I couldn’t be much more annoyed. Typed out what I thought was a fairly thoughtful response, clicked “Post”, *BRIEFLY* saw some sort of “prove you’re not a robot” script appear, which went away along with my response.

  3. Ben Casnocha says:

    Sorry. Comments seems to be having problems tonight. Upgrading soon.

  4. Justin Wehr says:

    I’m sick of this sexist horeshit, Ben. (Kidding.)

    On a more serious note, I’ll toss out a challenge because I just finished writing about this: I’m not sure why I, as a regular human, should care about understanding the women or people in my life. It makes sense for Oprah to understand her audience/customers, sure, but what do I have to gain? Will I like them more?, respect them more?, be in some crucial way closer to them? Or will I just be constructing an image of someone being more coherent than they really are?

  5. Laurie K says:

    Not sure how much I (as a woman) relate to the thing about houses, or the joy derived from a fat cake of soap, but the part about being ware of bad men affecting us and taking counsel from each other is true. My mother and I watched DVR’ed shows of Oprah, but we watched the shows for the content less and used them more as jump-off points for spirited discussions on those topics with each other. My father would watch with amusement as we jumped on the remote to pause the program at least 10 times in one episode.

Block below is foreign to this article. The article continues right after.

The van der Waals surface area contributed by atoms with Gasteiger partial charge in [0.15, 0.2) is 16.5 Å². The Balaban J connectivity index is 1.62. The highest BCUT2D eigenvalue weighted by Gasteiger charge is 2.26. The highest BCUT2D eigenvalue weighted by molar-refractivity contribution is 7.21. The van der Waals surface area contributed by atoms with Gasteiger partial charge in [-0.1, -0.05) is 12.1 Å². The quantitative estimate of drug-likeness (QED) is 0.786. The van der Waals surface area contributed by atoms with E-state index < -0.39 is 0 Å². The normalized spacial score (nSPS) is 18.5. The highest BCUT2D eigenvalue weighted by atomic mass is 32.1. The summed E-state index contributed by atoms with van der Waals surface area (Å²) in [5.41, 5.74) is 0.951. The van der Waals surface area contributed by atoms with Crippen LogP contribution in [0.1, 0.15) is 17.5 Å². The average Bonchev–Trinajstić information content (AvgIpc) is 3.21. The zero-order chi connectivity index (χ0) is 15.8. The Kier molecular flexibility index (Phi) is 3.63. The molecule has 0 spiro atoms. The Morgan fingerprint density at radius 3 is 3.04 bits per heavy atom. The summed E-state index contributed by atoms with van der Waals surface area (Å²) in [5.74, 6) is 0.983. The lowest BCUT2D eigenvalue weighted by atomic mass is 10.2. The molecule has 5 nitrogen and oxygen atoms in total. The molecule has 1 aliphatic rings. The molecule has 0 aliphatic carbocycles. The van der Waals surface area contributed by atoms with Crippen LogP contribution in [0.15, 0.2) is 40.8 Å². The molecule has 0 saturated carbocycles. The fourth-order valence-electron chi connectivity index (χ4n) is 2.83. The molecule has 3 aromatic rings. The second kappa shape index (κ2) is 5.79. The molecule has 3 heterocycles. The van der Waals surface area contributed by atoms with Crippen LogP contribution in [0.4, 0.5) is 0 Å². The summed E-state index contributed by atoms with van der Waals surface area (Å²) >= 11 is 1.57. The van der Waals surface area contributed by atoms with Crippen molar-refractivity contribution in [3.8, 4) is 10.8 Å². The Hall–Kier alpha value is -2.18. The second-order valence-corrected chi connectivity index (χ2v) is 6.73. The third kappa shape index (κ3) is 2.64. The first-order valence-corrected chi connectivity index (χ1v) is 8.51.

6. “Gushing” essay is right. Oprah Winfrey is the scariest person on TV. This is the woman who promoted that godawful pernicious self-help tripe “The Secret”. She rouses the primal idiot that resides in every woman. An Id-iot lives in every man too, but Oprah doesn’t target us. How could she? She’s not speaking our language.

    Her success, though, would indicate that she speaks the primal language of US women very well.

    You could never convince a foreign visitor from the planet Tralfamador that women are intelligent by showing him their most popular magazines or TV shows– the ones that pander to the “needs” created by ad men. That goes for men, too.

    Oprah Winfrey was more genuine and a better talk-show host when she was a brassy fat black chick with too much makeup and an Afro a foot and a half high, rather than this stylish media icon who wants to share her emotional feelings with all and sundry.